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This all happens inside one of my virtualenv. pip freeze and sudo pip freeze give me different list of installed packages. In fact, sudo pip freeze gives a shorter list with only the packages installed inside the virtualenv, whereas the pip freeze seems to include additional packages outside virtualenv.

If I do which pip and sudo which pip, both point to the pip installed inside the virtualenv, e.g. /Users/me/Package/envs/.virtualenvs/my_env/bin/pip

How does this happen? As a related question, how does pip figure out the list of installed packages when doing pip freeze?


Thanks to @GreenGuerilla, I notice something that may be related to this confusion:

Inside my virtualenv, when I invoke python console without sudo, the output of

import sys
print sys.path

lists many more system-wide python libraries than running the same commands inside a python console but invoked with sudo. In addition, the output by non-sudo console also lists the system-wide python executable before the one inside the virtualenv.

So what may have caused this? I would thought when I do pip freeze inside a virtualenv, that should be associated with the python inside that particular virtualenv, whereas if I do sudo pip freeze, it should be associated with the system-wide one.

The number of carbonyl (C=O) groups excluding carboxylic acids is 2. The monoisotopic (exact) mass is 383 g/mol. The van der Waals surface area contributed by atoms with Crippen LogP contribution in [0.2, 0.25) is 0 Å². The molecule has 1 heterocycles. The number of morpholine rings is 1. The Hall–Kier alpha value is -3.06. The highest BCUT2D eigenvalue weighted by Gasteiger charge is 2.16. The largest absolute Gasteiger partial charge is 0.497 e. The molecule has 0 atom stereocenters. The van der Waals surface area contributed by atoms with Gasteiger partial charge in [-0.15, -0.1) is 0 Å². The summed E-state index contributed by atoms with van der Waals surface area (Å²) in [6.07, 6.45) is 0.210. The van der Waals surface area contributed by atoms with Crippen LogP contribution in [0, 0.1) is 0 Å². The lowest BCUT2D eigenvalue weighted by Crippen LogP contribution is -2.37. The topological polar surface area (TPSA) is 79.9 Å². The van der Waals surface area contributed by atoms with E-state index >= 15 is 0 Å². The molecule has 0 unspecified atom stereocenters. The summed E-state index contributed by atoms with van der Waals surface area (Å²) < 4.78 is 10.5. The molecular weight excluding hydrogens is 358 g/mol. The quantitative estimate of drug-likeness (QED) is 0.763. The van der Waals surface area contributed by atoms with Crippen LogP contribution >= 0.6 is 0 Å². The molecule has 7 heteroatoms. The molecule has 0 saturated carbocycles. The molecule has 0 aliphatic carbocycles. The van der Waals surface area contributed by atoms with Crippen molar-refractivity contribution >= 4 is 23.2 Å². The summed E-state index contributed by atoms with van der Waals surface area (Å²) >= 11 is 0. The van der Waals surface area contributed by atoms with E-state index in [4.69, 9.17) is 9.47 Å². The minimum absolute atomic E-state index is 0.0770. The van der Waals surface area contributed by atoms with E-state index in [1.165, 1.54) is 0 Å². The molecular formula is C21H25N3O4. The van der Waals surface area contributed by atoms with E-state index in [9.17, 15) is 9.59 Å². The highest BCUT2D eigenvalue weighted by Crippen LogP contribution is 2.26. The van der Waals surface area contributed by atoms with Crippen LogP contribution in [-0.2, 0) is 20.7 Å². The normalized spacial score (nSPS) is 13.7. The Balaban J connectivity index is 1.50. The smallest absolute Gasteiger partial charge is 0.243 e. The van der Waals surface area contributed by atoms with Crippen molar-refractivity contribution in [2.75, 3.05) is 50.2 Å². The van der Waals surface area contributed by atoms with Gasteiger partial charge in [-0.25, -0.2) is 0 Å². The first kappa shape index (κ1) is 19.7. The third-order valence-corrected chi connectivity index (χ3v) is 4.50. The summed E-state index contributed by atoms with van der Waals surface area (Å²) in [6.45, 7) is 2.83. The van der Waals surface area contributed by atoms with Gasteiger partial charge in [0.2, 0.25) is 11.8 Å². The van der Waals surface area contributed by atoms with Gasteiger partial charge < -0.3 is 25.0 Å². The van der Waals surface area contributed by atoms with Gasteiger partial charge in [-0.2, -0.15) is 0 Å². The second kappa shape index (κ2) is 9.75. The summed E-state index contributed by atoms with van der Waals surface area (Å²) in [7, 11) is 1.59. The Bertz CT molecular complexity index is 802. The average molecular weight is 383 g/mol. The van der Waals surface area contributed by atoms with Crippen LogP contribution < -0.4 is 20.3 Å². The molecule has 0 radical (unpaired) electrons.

share|improve this question
compare which pip with sudo which pip. They could well be different. When executing a command with sudo your PATH is not guaranteed to be the same. –  Martijn Pieters Mar 4 '13 at 16:20
Also check in python terminal launched via sudo versus that launched normally (with virtualenv activated). I get all the stuff that is in my system install of python (2.6.x) as opposed to my virtual env (custom build of python 2.7).... whoops!! –  GreenGuerilla Mar 4 '13 at 16:27
import sys -> print sys.path –  GreenGuerilla Mar 4 '13 at 16:28
@MartijnPieters, i have done this (please see the question above), and their outputs are the same. –  Simon Hughes Mar 4 '13 at 16:30
@GreenGuerilla, i've got both libraries installed inside the virtualenv as well as those installed system-wide. –  Simon Hughes Mar 4 '13 at 16:33

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